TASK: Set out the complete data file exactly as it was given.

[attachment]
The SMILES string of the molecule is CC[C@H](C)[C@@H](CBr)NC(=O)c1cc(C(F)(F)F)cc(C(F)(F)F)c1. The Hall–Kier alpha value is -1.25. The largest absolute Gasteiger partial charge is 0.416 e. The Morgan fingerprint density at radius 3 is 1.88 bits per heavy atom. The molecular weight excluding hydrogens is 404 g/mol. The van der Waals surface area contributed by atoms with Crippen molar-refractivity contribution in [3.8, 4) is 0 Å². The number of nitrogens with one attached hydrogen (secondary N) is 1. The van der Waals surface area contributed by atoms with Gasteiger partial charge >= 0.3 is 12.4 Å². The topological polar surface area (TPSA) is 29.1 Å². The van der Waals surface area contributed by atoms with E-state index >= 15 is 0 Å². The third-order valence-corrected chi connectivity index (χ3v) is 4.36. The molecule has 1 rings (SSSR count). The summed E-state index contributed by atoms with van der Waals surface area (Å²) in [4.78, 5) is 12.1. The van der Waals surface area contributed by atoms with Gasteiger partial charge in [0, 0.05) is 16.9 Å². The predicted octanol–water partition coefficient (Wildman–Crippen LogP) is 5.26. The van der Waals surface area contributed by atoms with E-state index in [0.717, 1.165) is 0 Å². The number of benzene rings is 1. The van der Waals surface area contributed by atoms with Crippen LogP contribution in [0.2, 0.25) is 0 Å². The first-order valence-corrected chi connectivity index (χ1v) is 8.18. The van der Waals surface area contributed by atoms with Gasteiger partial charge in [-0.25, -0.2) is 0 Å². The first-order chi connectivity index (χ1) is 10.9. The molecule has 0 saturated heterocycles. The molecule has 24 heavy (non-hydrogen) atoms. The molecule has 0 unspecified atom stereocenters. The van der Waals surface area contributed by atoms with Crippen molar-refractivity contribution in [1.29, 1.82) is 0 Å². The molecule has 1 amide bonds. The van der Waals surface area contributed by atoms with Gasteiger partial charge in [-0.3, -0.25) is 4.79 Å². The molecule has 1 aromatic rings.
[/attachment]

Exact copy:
The SMILES string of the molecule is CC[C@H](C)[C@@H](CBr)NC(=O)c1cc(C(F)(F)F)cc(C(F)(F)F)c1. The Hall–Kier alpha value is -1.25. The largest absolute Gasteiger partial charge is 0.416 e. The Morgan fingerprint density at radius 3 is 1.88 bits per heavy atom. The molecular weight excluding hydrogens is 404 g/mol. The van der Waals surface area contributed by atoms with Crippen molar-refractivity contribution in [3.8, 4) is 0 Å². The number of nitrogens with one attached hydrogen (secondary N) is 1. The van der Waals surface area contributed by atoms with Gasteiger partial charge >= 0.3 is 12.4 Å². The topological polar surface area (TPSA) is 29.1 Å². The van der Waals surface area contributed by atoms with E-state index >= 15 is 0 Å². The third-order valence-corrected chi connectivity index (χ3v) is 4.36. The molecule has 1 rings (SSSR count). The summed E-state index contributed by atoms with van der Waals surface area (Å²) in [4.78, 5) is 12.1. The van der Waals surface area contributed by atoms with Gasteiger partial charge in [0, 0.05) is 16.9 Å². The predicted octanol–water partition coefficient (Wildman–Crippen LogP) is 5.26. The van der Waals surface area contributed by atoms with E-state index in [0.717, 1.165) is 0 Å². The number of benzene rings is 1. The van der Waals surface area contributed by atoms with Crippen LogP contribution in [0.2, 0.25) is 0 Å². The first-order valence-corrected chi connectivity index (χ1v) is 8.18. The van der Waals surface area contributed by atoms with Gasteiger partial charge in [-0.25, -0.2) is 0 Å². The first-order chi connectivity index (χ1) is 10.9. The molecule has 0 saturated heterocycles. The molecule has 24 heavy (non-hydrogen) atoms. The molecule has 0 unspecified atom stereocenters. The van der Waals surface area contributed by atoms with Crippen molar-refractivity contribution in [1.29, 1.82) is 0 Å². The molecule has 1 amide bonds. The van der Waals surface area contributed by atoms with Gasteiger partial charge in [-0.3, -0.25) is 4.79 Å². The molecule has 1 aromatic rings.